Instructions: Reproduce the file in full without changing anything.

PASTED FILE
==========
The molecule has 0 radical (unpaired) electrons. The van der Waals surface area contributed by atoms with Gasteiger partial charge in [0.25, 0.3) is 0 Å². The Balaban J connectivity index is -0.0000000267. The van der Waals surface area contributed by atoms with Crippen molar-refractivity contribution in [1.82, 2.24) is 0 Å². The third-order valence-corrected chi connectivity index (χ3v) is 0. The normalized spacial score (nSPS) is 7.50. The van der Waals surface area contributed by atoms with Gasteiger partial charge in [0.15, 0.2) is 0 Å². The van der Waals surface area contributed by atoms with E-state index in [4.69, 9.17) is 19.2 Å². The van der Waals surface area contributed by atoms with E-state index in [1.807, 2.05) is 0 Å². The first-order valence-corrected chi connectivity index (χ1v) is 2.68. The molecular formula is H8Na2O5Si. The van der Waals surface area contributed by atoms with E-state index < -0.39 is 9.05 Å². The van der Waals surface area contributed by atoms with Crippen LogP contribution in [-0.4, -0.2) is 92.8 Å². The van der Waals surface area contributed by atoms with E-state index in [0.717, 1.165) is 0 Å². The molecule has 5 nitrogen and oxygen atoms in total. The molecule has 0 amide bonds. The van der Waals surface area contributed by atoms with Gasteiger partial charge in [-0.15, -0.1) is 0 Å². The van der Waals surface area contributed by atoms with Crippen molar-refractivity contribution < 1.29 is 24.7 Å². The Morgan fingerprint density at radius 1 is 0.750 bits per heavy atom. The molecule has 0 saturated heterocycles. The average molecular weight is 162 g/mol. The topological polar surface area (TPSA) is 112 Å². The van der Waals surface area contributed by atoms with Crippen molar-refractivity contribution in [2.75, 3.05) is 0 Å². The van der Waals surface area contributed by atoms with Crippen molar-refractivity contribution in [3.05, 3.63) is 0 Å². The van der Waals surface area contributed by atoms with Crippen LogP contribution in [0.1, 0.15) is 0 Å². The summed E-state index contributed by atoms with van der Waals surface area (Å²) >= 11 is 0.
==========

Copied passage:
The molecule has 0 radical (unpaired) electrons. The van der Waals surface area contributed by atoms with Gasteiger partial charge in [0.25, 0.3) is 0 Å². The Balaban J connectivity index is -0.0000000267. The van der Waals surface area contributed by atoms with Crippen molar-refractivity contribution in [1.82, 2.24) is 0 Å². The third-order valence-corrected chi connectivity index (χ3v) is 0. The normalized spacial score (nSPS) is 7.50. The van der Waals surface area contributed by atoms with Gasteiger partial charge in [0.15, 0.2) is 0 Å². The van der Waals surface area contributed by atoms with E-state index in [4.69, 9.17) is 19.2 Å². The van der Waals surface area contributed by atoms with E-state index in [1.807, 2.05) is 0 Å². The first-order valence-corrected chi connectivity index (χ1v) is 2.68. The molecular formula is H8Na2O5Si. The van der Waals surface area contributed by atoms with E-state index < -0.39 is 9.05 Å². The van der Waals surface area contributed by atoms with Crippen LogP contribution in [-0.4, -0.2) is 92.8 Å². The van der Waals surface area contributed by atoms with E-state index in [0.717, 1.165) is 0 Å². The molecule has 5 nitrogen and oxygen atoms in total. The molecule has 0 amide bonds. The van der Waals surface area contributed by atoms with Gasteiger partial charge in [-0.15, -0.1) is 0 Å². The van der Waals surface area contributed by atoms with Crippen molar-refractivity contribution < 1.29 is 24.7 Å². The Morgan fingerprint density at radius 1 is 0.750 bits per heavy atom. The molecule has 0 saturated heterocycles. The average molecular weight is 162 g/mol. The topological polar surface area (TPSA) is 112 Å². The van der Waals surface area contributed by atoms with Crippen molar-refractivity contribution in [2.75, 3.05) is 0 Å². The van der Waals surface area contributed by atoms with Crippen molar-refractivity contribution in [3.05, 3.63) is 0 Å². The van der Waals surface area contributed by atoms with Crippen LogP contribution in [0.1, 0.15) is 0 Å². The summed E-state index contributed by atoms with van der Waals surface area (Å²) >= 11 is 0.